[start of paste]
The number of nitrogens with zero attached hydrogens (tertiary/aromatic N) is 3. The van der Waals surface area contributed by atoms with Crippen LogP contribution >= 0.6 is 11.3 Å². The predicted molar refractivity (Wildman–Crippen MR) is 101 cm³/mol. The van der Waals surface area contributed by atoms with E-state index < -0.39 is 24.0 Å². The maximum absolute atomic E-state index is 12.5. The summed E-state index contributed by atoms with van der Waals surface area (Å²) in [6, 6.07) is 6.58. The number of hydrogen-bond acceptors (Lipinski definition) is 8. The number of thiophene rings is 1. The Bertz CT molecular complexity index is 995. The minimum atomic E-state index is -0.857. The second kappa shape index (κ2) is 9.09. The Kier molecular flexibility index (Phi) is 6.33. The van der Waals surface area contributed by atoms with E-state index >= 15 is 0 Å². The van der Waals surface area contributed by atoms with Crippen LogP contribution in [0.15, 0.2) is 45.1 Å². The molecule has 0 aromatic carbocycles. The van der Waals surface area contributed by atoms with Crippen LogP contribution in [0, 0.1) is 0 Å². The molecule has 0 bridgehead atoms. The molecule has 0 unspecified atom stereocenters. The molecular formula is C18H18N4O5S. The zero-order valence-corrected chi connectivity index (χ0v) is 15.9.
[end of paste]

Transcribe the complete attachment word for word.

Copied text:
The number of nitrogens with zero attached hydrogens (tertiary/aromatic N) is 3. The van der Waals surface area contributed by atoms with Crippen LogP contribution >= 0.6 is 11.3 Å². The predicted molar refractivity (Wildman–Crippen MR) is 101 cm³/mol. The van der Waals surface area contributed by atoms with E-state index < -0.39 is 24.0 Å². The maximum absolute atomic E-state index is 12.5. The summed E-state index contributed by atoms with van der Waals surface area (Å²) in [6, 6.07) is 6.58. The number of hydrogen-bond acceptors (Lipinski definition) is 8. The number of thiophene rings is 1. The Bertz CT molecular complexity index is 995. The minimum atomic E-state index is -0.857. The second kappa shape index (κ2) is 9.09. The Kier molecular flexibility index (Phi) is 6.33. The van der Waals surface area contributed by atoms with E-state index >= 15 is 0 Å². The van der Waals surface area contributed by atoms with Crippen LogP contribution in [0.15, 0.2) is 45.1 Å². The molecule has 0 aromatic carbocycles. The van der Waals surface area contributed by atoms with Crippen LogP contribution in [0, 0.1) is 0 Å². The molecule has 0 bridgehead atoms. The molecule has 0 unspecified atom stereocenters. The molecular formula is C18H18N4O5S. The zero-order valence-corrected chi connectivity index (χ0v) is 15.9.